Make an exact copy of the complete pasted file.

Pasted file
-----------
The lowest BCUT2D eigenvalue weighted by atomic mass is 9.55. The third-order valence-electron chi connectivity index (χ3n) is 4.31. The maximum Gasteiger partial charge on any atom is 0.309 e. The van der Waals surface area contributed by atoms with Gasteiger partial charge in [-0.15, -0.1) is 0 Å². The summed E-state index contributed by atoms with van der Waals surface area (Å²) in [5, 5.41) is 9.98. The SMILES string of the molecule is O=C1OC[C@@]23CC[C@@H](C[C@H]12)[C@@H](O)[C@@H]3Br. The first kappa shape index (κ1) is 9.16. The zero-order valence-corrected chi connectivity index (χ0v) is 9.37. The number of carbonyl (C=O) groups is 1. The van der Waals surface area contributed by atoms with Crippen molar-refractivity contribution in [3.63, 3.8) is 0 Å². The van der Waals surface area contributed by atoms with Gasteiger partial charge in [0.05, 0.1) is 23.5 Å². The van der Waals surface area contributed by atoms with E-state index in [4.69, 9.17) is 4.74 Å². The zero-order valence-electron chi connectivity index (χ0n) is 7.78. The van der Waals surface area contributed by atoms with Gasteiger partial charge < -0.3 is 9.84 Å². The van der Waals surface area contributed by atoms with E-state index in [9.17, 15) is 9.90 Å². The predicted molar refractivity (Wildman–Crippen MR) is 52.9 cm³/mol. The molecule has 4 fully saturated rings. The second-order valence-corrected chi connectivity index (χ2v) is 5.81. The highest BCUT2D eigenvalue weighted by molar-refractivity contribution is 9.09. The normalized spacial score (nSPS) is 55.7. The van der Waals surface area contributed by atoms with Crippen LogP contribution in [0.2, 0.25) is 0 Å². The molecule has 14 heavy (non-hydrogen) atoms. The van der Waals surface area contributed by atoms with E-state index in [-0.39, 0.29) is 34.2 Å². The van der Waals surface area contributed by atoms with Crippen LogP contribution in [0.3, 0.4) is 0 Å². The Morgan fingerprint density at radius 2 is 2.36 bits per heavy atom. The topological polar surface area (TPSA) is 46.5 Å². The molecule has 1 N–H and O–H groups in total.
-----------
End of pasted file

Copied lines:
The lowest BCUT2D eigenvalue weighted by atomic mass is 9.55. The third-order valence-electron chi connectivity index (χ3n) is 4.31. The maximum Gasteiger partial charge on any atom is 0.309 e. The van der Waals surface area contributed by atoms with Gasteiger partial charge in [-0.15, -0.1) is 0 Å². The summed E-state index contributed by atoms with van der Waals surface area (Å²) in [5, 5.41) is 9.98. The SMILES string of the molecule is O=C1OC[C@@]23CC[C@@H](C[C@H]12)[C@@H](O)[C@@H]3Br. The first kappa shape index (κ1) is 9.16. The zero-order valence-corrected chi connectivity index (χ0v) is 9.37. The number of carbonyl (C=O) groups is 1. The van der Waals surface area contributed by atoms with Crippen molar-refractivity contribution in [3.63, 3.8) is 0 Å². The van der Waals surface area contributed by atoms with Gasteiger partial charge in [0.05, 0.1) is 23.5 Å². The van der Waals surface area contributed by atoms with E-state index in [4.69, 9.17) is 4.74 Å². The zero-order valence-electron chi connectivity index (χ0n) is 7.78. The van der Waals surface area contributed by atoms with Gasteiger partial charge < -0.3 is 9.84 Å². The van der Waals surface area contributed by atoms with E-state index in [9.17, 15) is 9.90 Å². The predicted molar refractivity (Wildman–Crippen MR) is 52.9 cm³/mol. The molecule has 4 fully saturated rings. The second-order valence-corrected chi connectivity index (χ2v) is 5.81. The highest BCUT2D eigenvalue weighted by molar-refractivity contribution is 9.09. The normalized spacial score (nSPS) is 55.7. The van der Waals surface area contributed by atoms with Crippen LogP contribution in [0.2, 0.25) is 0 Å². The molecule has 14 heavy (non-hydrogen) atoms. The van der Waals surface area contributed by atoms with E-state index in [-0.39, 0.29) is 34.2 Å². The van der Waals surface area contributed by atoms with Crippen LogP contribution in [0.3, 0.4) is 0 Å². The Morgan fingerprint density at radius 2 is 2.36 bits per heavy atom. The topological polar surface area (TPSA) is 46.5 Å². The molecule has 1 N–H and O–H groups in total.